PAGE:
Otautahi – Most players and the wider public have a real desire to keep the All Blacks entirely New Zealand-owned.
The sum of New Zealand rugby will forever be 12.5 percent smaller if it sells that stake to US private equity firm Silver Lake.
The US company is offering $387.5 million for that slice. NZ Rugby wants the deal to go ahead but is yet to get the support it needs from the Rugby Players’ Association.
So why shouldn’t NZR sell 12.5 percent of its stake to Silver Lake? The problem is the public does not really know the NZR financial position or structure and different reports filter out from different people, so it is hard for some to know who to believe.
Former All Blacks and Crusaders captain and Canterbury coach Reuben Thorne says he has some personal views around long term outcome.
“The major issue with NZ Rugby selling 12.5 percent of its commercial arm to Silver Lake is the uncertainty around the long term implications.
“A short term cash injection could lead to long term problems with governance and profit sharing. Most of us as former players and the wider public are not privy to the finer details of the agreement, so it is difficult to be completely assured that this is entirely in the best long term interests of NZ rugby.
“NZ Rugby needs money at all levels for the game to survive. This appears at first glance to be a viable option that will provide an immediate cash injection as well as potential long term growth and sustainability if managed well.”
NZ Rugby has struggled to balance its books in the last 14 years since Thorne retired. But, if still alive, the grumbles from the likes of Colin Meads, Brian Lochore and DJ Graham would be echoed around the country. The administrators of NZ Rugby are just the guardians of the game.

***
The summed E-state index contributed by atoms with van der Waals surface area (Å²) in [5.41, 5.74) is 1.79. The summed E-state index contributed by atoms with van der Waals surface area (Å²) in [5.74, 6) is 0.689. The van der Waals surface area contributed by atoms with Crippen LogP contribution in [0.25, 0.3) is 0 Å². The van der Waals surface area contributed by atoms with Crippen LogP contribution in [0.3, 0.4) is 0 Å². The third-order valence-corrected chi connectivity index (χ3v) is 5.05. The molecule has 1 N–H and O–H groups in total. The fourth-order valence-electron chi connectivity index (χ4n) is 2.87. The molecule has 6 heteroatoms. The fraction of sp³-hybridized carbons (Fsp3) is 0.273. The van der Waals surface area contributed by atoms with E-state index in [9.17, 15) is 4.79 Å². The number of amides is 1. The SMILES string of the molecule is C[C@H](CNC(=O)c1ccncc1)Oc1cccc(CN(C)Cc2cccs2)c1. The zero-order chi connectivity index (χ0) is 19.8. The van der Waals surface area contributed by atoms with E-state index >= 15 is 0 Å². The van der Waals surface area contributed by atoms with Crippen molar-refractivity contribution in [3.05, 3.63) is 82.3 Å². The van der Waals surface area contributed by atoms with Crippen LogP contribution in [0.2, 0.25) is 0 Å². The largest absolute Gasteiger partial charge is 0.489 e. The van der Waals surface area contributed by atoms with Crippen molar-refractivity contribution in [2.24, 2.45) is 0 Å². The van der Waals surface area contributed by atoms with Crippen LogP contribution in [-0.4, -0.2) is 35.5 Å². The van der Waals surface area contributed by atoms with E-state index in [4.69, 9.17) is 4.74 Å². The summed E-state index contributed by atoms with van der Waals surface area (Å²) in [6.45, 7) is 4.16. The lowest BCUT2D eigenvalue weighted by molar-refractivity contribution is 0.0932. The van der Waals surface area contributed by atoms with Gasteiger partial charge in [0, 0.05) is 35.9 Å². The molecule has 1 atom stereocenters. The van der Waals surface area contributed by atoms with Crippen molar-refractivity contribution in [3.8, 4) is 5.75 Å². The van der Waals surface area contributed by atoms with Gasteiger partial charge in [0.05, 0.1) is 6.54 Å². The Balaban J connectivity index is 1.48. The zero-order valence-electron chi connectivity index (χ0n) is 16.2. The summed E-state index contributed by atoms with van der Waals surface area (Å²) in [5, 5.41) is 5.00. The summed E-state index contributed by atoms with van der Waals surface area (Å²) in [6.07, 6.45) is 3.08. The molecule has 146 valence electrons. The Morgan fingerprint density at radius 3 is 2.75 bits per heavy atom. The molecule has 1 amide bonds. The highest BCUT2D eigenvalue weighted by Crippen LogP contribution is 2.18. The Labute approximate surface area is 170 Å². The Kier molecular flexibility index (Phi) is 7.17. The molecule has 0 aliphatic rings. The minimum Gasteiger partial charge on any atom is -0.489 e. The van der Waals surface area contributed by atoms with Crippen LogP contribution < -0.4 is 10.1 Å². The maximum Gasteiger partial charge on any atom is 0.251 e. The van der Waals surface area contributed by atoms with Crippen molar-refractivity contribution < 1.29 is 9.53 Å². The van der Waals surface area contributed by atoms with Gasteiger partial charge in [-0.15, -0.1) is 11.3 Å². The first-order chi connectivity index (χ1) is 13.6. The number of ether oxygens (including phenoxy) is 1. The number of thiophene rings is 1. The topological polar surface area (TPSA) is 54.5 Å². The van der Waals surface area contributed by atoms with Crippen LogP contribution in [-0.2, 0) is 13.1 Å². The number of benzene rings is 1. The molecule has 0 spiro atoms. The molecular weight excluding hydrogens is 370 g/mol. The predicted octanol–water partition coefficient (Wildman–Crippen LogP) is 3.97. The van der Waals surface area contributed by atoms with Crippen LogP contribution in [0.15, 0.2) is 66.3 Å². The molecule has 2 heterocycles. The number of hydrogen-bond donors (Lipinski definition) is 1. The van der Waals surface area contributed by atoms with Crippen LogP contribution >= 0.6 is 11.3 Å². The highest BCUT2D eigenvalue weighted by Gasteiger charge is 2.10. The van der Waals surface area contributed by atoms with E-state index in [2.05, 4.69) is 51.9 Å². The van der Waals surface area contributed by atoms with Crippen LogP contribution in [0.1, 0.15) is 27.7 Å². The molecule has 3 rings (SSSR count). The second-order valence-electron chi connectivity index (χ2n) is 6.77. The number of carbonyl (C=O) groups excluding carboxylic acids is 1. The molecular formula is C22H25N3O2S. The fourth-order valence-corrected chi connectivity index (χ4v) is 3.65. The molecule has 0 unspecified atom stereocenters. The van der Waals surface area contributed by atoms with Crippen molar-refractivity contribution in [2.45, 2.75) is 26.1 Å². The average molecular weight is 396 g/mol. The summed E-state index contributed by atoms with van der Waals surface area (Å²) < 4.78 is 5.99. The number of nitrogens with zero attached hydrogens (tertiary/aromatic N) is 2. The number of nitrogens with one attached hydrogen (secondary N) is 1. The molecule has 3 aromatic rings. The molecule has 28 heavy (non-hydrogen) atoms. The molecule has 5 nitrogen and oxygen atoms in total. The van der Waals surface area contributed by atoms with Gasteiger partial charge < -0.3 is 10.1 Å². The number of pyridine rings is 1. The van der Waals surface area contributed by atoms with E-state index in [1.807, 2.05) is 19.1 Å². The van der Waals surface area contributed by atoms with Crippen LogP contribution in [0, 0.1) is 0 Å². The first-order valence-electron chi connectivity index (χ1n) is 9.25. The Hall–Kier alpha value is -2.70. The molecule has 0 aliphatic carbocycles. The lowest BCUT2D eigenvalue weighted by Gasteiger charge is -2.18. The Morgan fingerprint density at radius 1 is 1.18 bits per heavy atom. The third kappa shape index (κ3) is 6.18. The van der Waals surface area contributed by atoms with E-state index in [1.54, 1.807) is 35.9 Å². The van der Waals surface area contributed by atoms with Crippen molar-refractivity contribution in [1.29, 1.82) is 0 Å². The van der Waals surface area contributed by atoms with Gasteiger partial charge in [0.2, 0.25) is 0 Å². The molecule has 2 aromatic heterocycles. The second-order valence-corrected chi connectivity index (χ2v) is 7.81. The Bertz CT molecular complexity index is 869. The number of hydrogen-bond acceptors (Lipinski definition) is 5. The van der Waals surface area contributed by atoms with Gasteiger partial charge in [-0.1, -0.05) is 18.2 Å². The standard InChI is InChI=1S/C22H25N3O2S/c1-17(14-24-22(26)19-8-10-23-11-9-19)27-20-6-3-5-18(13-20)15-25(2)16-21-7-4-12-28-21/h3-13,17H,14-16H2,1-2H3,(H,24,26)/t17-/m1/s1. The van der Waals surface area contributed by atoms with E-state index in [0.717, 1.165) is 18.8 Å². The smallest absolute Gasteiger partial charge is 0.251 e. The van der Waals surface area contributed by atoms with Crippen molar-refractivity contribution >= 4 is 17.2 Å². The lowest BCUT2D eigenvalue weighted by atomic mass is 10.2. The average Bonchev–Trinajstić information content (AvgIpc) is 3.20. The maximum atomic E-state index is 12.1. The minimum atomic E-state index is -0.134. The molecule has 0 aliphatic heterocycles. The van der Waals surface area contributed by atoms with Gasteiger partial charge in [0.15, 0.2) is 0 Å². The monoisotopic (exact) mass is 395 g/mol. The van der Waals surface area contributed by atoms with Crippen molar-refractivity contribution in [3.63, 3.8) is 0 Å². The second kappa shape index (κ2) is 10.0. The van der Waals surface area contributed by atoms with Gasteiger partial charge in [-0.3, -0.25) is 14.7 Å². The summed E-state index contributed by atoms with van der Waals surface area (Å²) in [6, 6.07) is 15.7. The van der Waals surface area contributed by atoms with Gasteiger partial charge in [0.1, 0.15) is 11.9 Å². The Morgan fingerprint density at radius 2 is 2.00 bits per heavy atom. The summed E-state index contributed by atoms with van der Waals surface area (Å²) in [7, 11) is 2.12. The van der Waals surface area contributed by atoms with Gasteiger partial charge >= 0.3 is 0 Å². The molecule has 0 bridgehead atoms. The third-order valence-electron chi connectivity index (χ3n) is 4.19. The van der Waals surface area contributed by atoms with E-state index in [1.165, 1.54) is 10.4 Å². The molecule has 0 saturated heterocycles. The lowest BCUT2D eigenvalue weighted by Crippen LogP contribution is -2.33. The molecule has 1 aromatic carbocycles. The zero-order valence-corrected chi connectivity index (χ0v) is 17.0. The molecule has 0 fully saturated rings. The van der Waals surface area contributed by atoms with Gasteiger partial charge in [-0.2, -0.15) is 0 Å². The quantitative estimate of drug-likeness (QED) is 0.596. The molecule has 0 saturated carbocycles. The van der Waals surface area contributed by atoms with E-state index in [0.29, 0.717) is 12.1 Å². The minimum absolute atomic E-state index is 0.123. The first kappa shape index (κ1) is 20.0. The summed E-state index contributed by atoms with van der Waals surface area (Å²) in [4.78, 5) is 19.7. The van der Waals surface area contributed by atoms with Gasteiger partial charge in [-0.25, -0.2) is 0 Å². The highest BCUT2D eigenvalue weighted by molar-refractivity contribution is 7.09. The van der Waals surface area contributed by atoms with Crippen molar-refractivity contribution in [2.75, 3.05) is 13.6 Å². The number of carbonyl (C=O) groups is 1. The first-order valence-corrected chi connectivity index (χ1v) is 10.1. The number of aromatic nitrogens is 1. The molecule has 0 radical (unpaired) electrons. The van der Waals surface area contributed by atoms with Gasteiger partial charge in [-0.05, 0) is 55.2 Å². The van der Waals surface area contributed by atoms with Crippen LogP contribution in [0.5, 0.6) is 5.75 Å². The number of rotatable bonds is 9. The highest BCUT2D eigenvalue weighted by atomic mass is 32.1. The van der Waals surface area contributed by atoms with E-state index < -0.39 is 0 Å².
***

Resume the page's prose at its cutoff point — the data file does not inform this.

Thorne says he cannot speak for Canterbury, the Crusaders or NZ Rugby but the financial model in Aotearoa struggles because it has such a small market with relatively small stadiums that do not generate enough income to sustain the game.
“This is the same for the ABs as well as the Super and provincial teams. It is not sustainable in its current format. The big carrot for NZR to partner with Silver Lake is their supposed ability to grow the game/audience and reach a huge untapped support base.
“NZR relies heavily on the All Blacks to generate income through sponsorship, tv rights and international gates.
“This is then expected to filter down and support the game at all levels. If the NZR can leverage more income by reaching a wider base of international supporters in new markets, as proposed by Silver Lake, then, it could become financially sustainable.
“The floating of a small percentage of NZR on the stock exchange, so Kiwi companies and the public could buy into it is an option.
“There seems to be a real desire from the players and the public to keep the All Blacks entirely New Zealand owned. This has obvious social benefits such as connection to the team and national pride.
“Corporate benefits probably are that ownership and control remain in New Zealand and this may be more attractive to local sponsors. It may also motivate a suitable New Zealand company to provide the same or similar level of support and technology to reach the untapped markets that are out there.”
For further information contact Make Lemonade NZ editor-in-chief Kip Brook on 0275 030188